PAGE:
The findings may help explain anecdotal reports of the "sunshine vitamin" preventing or easing symptoms, say scientists.
MS is known to be more prevalent in parts of the world furthest from the equator, where there is less sunshine to trigger production of vitamin D in the skin.
Scotland has the highest prevalence of MS in the world, with around 10,500 people affected.
The disease is caused by the body's own immune defences damaging myelin, a fatty insulating sheath that surrounds nerve fibres and is vital to the proper transmission of nerve signals.
Destruction of myelin leads to symptoms ranging from numbness to blurred vision and paralysis.
"With this research, we learned vitamin D might be working not by altering the function of damaging immune cells but by preventing their journey into the brain," said lead scientist Dr Anne Gocke, from Johns Hopkins University School of Medicine in the US. "If we are right, and we can exploit Mother Nature's natural protective mechanism, an approach like this could be as effective as and safer than existing drugs that treat MS."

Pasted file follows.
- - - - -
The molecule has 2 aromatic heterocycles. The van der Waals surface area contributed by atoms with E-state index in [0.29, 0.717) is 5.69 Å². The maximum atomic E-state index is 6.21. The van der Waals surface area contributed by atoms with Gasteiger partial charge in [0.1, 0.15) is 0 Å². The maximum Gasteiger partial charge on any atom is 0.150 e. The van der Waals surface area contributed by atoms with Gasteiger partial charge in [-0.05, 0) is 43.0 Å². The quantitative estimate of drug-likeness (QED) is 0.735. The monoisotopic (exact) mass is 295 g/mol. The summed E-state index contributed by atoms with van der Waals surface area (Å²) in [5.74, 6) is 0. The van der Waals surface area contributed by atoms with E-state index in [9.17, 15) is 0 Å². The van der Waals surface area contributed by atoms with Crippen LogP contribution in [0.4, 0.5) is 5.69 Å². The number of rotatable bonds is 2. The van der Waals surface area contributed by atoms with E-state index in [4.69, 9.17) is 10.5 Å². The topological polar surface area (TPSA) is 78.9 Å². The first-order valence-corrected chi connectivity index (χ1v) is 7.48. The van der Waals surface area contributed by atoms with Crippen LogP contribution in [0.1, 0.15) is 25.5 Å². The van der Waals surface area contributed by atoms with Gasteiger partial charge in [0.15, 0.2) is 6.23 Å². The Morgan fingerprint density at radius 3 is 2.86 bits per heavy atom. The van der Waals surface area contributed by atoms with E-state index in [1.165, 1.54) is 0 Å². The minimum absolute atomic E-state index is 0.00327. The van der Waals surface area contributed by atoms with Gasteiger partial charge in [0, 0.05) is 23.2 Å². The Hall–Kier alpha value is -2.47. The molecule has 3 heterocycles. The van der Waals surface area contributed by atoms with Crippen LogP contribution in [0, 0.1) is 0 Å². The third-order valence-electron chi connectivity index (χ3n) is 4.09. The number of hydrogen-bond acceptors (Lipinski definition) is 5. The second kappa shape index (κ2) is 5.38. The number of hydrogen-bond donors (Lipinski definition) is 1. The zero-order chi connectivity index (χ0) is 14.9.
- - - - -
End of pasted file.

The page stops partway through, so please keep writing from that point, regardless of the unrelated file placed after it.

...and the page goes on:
In a person with MS, immune system cells called T-cells are primed to travel out from the lymph nodes and seek and destroy myelin in the central nervous system.
Dr Gocke's team of researchers simultaneously gave mice the rodent form of MS and a high dose of vitamin D.
They found that disease symptoms were suppressed in the animals.